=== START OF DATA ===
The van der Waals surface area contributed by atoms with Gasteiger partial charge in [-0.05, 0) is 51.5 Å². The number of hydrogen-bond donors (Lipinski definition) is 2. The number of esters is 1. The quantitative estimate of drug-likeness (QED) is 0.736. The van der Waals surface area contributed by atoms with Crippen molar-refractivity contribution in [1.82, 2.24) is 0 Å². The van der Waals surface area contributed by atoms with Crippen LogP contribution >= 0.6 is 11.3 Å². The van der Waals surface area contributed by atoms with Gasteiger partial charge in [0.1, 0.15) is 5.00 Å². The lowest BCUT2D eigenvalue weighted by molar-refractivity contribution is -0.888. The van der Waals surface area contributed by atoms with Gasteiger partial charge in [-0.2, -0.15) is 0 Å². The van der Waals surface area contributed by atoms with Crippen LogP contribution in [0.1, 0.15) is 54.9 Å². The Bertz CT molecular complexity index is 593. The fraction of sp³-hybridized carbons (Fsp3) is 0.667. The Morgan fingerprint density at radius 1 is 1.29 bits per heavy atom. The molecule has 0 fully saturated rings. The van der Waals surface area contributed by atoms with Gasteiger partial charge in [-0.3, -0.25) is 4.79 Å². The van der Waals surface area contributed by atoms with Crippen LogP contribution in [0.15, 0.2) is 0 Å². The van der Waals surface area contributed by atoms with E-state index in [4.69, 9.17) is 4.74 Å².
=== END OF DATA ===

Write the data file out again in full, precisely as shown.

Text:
The van der Waals surface area contributed by atoms with Gasteiger partial charge in [-0.05, 0) is 51.5 Å². The number of hydrogen-bond donors (Lipinski definition) is 2. The number of esters is 1. The quantitative estimate of drug-likeness (QED) is 0.736. The van der Waals surface area contributed by atoms with Crippen molar-refractivity contribution in [1.82, 2.24) is 0 Å². The van der Waals surface area contributed by atoms with Crippen LogP contribution >= 0.6 is 11.3 Å². The van der Waals surface area contributed by atoms with Gasteiger partial charge in [0.1, 0.15) is 5.00 Å². The lowest BCUT2D eigenvalue weighted by molar-refractivity contribution is -0.888. The van der Waals surface area contributed by atoms with Gasteiger partial charge in [-0.2, -0.15) is 0 Å². The van der Waals surface area contributed by atoms with Crippen LogP contribution in [0.1, 0.15) is 54.9 Å². The Bertz CT molecular complexity index is 593. The fraction of sp³-hybridized carbons (Fsp3) is 0.667. The Morgan fingerprint density at radius 1 is 1.29 bits per heavy atom. The molecule has 0 fully saturated rings. The van der Waals surface area contributed by atoms with Gasteiger partial charge in [-0.3, -0.25) is 4.79 Å². The van der Waals surface area contributed by atoms with Crippen LogP contribution in [0.15, 0.2) is 0 Å². The van der Waals surface area contributed by atoms with E-state index in [4.69, 9.17) is 4.74 Å².